GO THE CONVERT
T. Charles Erickson
Danai Gurira's colonial story set in 19th-century southern Africa. Tuesdays-Fridays, 8 p.m.; Tuesdays, 2 & 8 p.m.; Sundays, 1 & 6:30 p.m. Continues through May 19. Kirk Douglas Theatre, 9820 Washington Blvd., Culver City, 213-628-2772, centertheatregroup.org. See Stage feature.
THE GIRL MOST LIKELY
Michael Premsrirat's play, directed by Jon Lawrence Rivera, is resolutely upbeat, featuring splashy drag-show musical numbers lip-synched to recordings by pop divas, exotic costumes, athletic choreography by Giovanni Ortega and lots of glitz and glamour. The plot, however, is grimly downbeat, examining the problems of drag queens and cross-dressers in hostile societies. In the Philippines, Mama Cid (Ramon de Ocampo) is male by day and the flamboyantly gowned Toast of Luzon by night. He falls for an American serviceman (Nicholas Downs) who wants to take him home to the United States. In America, the Boy (Tobit Raphael) sees himself as a girl and wants to act and dress accordingly, naively unaware of possible dangers. When he takes up with a macho homophobe (Eric Schulman) who believes that he's really a girl, disaster seems inevitable. Despite disconcerting tonal shifts, it's a lively show. But its final message seems to be that the cross-dresser's lot is not a happy one. There are solid performances by de Ocampo, Raphael, de Leon, Schulman, and Raphael, plus a telling turn by Mandela Bellamy as the needy girl who befriends and then betrays the Boy. The abstract set, with its useful turntable, is by John H. Binkley. Playwright's Arena, Latino Theatre Company and PAE Live at Los Angeles Theatre Center, 514 S. Spring St., dwntwn.; Thurs.-Sat., 8 p.m.; Sun., 3 p.m.; through May 13. (866) 811-4111, thelatc.org. (Neal Weaver)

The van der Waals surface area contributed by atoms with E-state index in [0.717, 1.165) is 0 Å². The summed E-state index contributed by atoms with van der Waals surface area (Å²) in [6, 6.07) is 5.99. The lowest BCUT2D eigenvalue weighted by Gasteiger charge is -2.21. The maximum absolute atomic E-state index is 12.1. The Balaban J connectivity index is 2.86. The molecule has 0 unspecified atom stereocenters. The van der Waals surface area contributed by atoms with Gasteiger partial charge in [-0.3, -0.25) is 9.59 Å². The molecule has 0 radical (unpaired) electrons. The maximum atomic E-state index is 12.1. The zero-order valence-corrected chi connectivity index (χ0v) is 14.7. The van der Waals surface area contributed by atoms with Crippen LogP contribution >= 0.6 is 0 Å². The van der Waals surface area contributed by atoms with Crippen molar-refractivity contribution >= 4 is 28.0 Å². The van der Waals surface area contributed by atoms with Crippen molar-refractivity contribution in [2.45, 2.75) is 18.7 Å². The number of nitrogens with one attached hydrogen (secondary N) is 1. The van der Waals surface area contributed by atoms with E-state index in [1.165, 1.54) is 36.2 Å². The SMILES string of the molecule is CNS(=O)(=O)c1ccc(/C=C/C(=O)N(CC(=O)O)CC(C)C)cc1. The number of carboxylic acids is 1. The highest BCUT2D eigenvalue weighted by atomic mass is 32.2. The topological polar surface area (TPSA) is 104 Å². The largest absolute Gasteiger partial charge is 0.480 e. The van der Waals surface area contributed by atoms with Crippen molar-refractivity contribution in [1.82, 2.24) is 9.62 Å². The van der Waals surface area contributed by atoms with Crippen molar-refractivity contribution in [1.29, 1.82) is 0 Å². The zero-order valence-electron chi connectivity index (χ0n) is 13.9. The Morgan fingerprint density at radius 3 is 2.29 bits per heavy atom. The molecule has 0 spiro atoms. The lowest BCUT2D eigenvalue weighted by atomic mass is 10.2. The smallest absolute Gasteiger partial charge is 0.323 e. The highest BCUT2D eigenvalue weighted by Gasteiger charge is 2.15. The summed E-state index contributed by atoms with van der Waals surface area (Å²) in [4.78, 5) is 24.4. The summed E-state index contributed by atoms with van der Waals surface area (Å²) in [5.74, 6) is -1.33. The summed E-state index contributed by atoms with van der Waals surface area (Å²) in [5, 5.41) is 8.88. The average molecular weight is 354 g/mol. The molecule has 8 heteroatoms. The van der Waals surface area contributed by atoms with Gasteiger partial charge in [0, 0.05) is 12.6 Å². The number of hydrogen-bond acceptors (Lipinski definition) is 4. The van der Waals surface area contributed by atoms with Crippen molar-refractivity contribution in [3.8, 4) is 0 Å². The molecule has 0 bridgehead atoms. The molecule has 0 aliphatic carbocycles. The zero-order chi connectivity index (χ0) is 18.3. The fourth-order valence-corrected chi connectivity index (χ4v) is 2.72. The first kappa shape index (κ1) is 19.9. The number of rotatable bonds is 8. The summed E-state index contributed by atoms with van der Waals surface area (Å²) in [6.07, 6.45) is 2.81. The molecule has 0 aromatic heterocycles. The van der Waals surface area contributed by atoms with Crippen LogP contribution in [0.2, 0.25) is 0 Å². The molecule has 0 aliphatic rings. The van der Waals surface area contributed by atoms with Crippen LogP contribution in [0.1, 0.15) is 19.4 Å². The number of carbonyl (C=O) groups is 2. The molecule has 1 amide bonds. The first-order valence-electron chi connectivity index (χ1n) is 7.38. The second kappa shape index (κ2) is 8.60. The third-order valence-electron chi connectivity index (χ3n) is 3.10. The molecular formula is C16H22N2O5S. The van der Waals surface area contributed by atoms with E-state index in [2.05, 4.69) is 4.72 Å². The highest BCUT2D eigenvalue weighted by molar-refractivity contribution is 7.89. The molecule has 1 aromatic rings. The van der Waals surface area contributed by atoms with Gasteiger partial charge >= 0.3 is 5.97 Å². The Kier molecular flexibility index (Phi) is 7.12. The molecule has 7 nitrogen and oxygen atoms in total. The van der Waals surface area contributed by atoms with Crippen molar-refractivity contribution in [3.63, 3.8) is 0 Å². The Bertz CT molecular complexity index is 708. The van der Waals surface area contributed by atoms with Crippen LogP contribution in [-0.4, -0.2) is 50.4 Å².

I WAS A CELLIST IN THE MARCHING BAND
Courtesy: Lonny Chapman Group Rep